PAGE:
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Post - 2021-07-21

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Lakshmi brass was among items stolen

NEWS

CHARLENE SOMDUTH charlene.somduth@inl.co.za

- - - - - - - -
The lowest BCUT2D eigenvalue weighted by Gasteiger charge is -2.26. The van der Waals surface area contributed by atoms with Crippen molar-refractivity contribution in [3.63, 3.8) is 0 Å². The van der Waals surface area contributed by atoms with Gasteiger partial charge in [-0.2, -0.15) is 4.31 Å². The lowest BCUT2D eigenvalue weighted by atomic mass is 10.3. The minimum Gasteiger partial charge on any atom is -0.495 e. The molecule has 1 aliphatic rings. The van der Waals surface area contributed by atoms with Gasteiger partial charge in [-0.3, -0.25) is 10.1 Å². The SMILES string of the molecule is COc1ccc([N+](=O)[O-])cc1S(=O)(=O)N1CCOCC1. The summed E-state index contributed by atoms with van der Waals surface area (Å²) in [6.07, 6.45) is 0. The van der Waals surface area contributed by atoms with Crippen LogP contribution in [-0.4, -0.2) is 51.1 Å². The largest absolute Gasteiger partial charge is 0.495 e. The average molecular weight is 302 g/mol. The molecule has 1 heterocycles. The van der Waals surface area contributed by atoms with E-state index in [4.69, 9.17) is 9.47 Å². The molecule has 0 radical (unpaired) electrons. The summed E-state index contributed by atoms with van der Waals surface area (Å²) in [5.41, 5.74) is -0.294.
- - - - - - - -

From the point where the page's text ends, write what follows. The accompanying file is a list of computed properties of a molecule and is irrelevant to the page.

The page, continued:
SUHAIL Sookhoo, the owner of Cals Discount Liquors and Theezo's Sportsbar and Restaurant in eMkomazi, said the future of his businesses looked bleak. Sookhoo’s mother, Cindy, bought the liquor store in 2017. Sookhoo opened Theezo’s Sportsbar in December last year. Both businesses are next to each other. “The lockdown and the continuous restriction on alcohol sales has already caused financial strain and now, with the looting, it’s going to be next to impossible to get our businesses back on track. The damages are devastating,” said Sookhoo. He said their stock, fridges, freezers, cash registers and cameras were stolen, and the pool tables were damaged. The building housing Theezo's Sportsbar was partly burned. “They stole our Mother Lakshmi brass lamp, groceries, cutlery, electric appliances and gas cooker. The damage and loss of stock are about R850 000,” said Sookhoo. He said they employed six workers and casual staff at both businesses. “During this period of grief and devastation, the staff had to be laid off indefinitely because we cannot rebuild at this stage,” said Sookhoo. He said his family now had no income. "This can lead to us losing our home and vehicles. We are hard-working, honest, dedicated and law-abiding citizens, but where has it got us? Some of our staff are single moms and students,” said Sookhoo. Naren Jugnarain, the co-owner of Kwa-Lighty Brick and Block and Hardware, said the cost of damage to his store was about R6 million. The business was started in 1960 by his father, Ramnath Jugnarain. In 2005, Naren Jugnarain took over the business with his brother, Rashen. They have 42 staff. Naren Jugnarain said the store was looted. “Our 14 trucks and two vans were vandalised. The windscreens were shattered, the tyres and the diesel tanks were punctured. If the insurance does not cover me, we will be in dire straits,” said Jugnarain. He said there were no spares to repair the vehicles. “I have enough to survive for the month. If the insurance covers the damage, I will only be able to reopen after about two months. I don’t know what will happen to my staff,” said Jugnarain. A take-away employee said he was living on handouts from the community. “I get a wage every two weeks. I was supposed to get paid on Friday but, with the unrest and the shop being looted, my employer could not pay me. He gave me a few groceries and told me that was all he could do. I just broke down in tears. I don’t know if I will have a job,” said the employee. He said the looters did not think about how their actions would affect people. “I work hard to support my family. “It is difficult to get a job. No one will hire me because everyone is in the same boat,” the employee said.

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